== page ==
Russian ships able to perform underwater operations were present near to where explosions later took place on the Nord Stream pipelines, according to an investigative documentary.
The vessels were reportedly located using intercepted Russian navy communications.
Underwater explosions last September knocked the two Nord Stream pipelines – built to carry gas from Russia to Europe – out of action.
The cause of the blasts is unclear
Formal investigations are still taking place in countries close to the blast site. So far, they have said only that they believe the explosions were the result of sabotage rather than any kind of accident.
But one possible lead pointing towards Russian involvement has emerged from details of suspicious Russian ship movements in the run-up to the Nord Stream blasts, reported by four Nordic public broadcasters and an accompanying English-language podcast Cold Front.
And Denmark’s Defence Command has confirmed a separate report that a Danish patrol boat called Nymfen took 26 photos of a Russian submarine-rescue ship in the area days before the explosions. The Information website said the SS-750 had sailed from Kaliningrad and was close to Bornholm Island on 22 September 2022.
The investigation by Denmark’s DR, Norway’s NRK, Sweden’s SVT, and Finland’s Yle focuses on the movements and actions of ships between June and September last year which they describe as highly unusual.
The ships are believed to include the Russian naval research vessel Sibiryakov, the tugboat SB-123, and a third ship from the Russian naval fleet that the media outlets have not been able to identify by name.
These were so-called “ghost-ships”, which had their transmitters turned off. The broadcasters, however, say they were able to track their movements, using intercepted radio communications the vessels sent to Russian naval bases.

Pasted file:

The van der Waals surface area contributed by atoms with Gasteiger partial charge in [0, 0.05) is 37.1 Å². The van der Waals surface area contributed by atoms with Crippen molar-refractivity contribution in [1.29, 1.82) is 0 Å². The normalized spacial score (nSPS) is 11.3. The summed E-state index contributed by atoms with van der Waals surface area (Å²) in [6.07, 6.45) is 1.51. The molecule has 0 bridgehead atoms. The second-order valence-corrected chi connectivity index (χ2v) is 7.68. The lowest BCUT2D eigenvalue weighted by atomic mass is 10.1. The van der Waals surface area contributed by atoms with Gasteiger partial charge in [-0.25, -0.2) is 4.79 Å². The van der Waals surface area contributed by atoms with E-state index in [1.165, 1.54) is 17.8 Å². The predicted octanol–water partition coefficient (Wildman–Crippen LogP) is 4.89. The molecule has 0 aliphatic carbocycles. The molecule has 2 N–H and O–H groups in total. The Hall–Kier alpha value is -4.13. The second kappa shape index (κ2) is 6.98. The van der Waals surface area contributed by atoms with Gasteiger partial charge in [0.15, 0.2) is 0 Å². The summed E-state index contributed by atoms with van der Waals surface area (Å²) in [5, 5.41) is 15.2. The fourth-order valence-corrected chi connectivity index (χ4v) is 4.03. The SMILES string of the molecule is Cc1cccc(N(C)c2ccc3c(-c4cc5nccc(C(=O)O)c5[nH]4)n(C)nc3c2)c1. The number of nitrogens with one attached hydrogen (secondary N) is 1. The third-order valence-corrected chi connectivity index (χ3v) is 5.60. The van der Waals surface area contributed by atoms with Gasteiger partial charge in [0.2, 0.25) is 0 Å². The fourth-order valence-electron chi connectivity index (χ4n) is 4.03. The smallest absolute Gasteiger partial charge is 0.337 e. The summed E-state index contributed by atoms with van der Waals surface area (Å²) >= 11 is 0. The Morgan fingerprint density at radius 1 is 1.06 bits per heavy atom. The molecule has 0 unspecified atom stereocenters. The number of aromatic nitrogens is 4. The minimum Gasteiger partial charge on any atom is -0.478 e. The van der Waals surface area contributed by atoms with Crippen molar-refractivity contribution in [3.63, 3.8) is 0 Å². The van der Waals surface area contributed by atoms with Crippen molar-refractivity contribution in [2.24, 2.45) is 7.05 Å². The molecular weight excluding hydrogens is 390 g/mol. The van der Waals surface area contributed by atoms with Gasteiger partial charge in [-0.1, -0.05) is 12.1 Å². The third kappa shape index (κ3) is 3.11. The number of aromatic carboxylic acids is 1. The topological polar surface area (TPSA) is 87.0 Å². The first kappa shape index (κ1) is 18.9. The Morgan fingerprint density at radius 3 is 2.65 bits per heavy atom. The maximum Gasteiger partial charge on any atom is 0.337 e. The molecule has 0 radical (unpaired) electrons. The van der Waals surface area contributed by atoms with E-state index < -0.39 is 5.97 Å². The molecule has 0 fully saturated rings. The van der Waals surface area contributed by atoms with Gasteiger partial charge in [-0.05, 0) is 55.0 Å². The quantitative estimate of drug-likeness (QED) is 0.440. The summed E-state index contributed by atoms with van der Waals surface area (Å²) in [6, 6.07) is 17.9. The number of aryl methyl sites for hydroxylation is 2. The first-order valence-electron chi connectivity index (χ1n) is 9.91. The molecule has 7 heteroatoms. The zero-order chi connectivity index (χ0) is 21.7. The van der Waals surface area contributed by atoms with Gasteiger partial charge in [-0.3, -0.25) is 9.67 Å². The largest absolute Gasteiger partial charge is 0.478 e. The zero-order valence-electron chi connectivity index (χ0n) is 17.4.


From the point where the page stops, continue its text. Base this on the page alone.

The first vessel departed from a Russian naval base in Kaliningrad before arriving near the pipeline on 7 June.
One radio message place it directly above Nord Stream 2 before moving further north, close to the Nord Stream 1 pipelines, spending hours in the area where the pipeline runs about 80m (260ft) below the surface and where some of the leaks would later occur.
The Sibiryakov arrived on 14 June and went to the same position as the first vessel, close to Nord Stream, and remained there until the next day.
The movements were tracked by a former British naval intelligence officer, who worked on interception of the Russian Baltic Fleet until he retired in 2018. The anonymous officer says he used open-source information and radio communications to carry out his research.
He says the pattern of radio communications in June indicated they were in an “operational phase” at some points.
The tugboat, the SB-123, sailed out to the area on the evening of 21 September. The broadcasters say they intercepted communications that suggest it was operating close to the pipelines and the areas of the explosion from late that evening until around 14:00 on 22 September.
The tugboat is also mentioned in the Information story about the SS-750 submarine-rescue ship, which followed up a German report in March of suspected Russian involvement in the area.
Satellite imagery examined by the broadcasters is said to support the claims about the unusual routes, and other reports in Germany had claimed it was in the area on 21-22 September.
The Sibiryakov is believed to be capable of underwater surveillance and mapping as well as launching a small underwater vehicle. It can be used to support and rescue submarines and has the ability to carry out operations on the seabed, according to experts interviewed by the broadcasters.
The Nordic broadcasters do not say there is conclusive proof of what the vessels were up to or that Russia was behind the blast. But the documentary raises questions about the unusual nature of the activity.
Last month the series revealed that Russian vessels appeared to be mapping out wind farms in the North Sea, including off the UK coast.
Russia has consistently denied any involvement in the blasts.
In the immediate aftermath, some in the West pointed the finger at Russia, while Moscow blamed Western countries, including the UK.
More recently, there were reports that intelligence pointed towards pro-Ukrainian operatives, although not the Ukrainian government itself.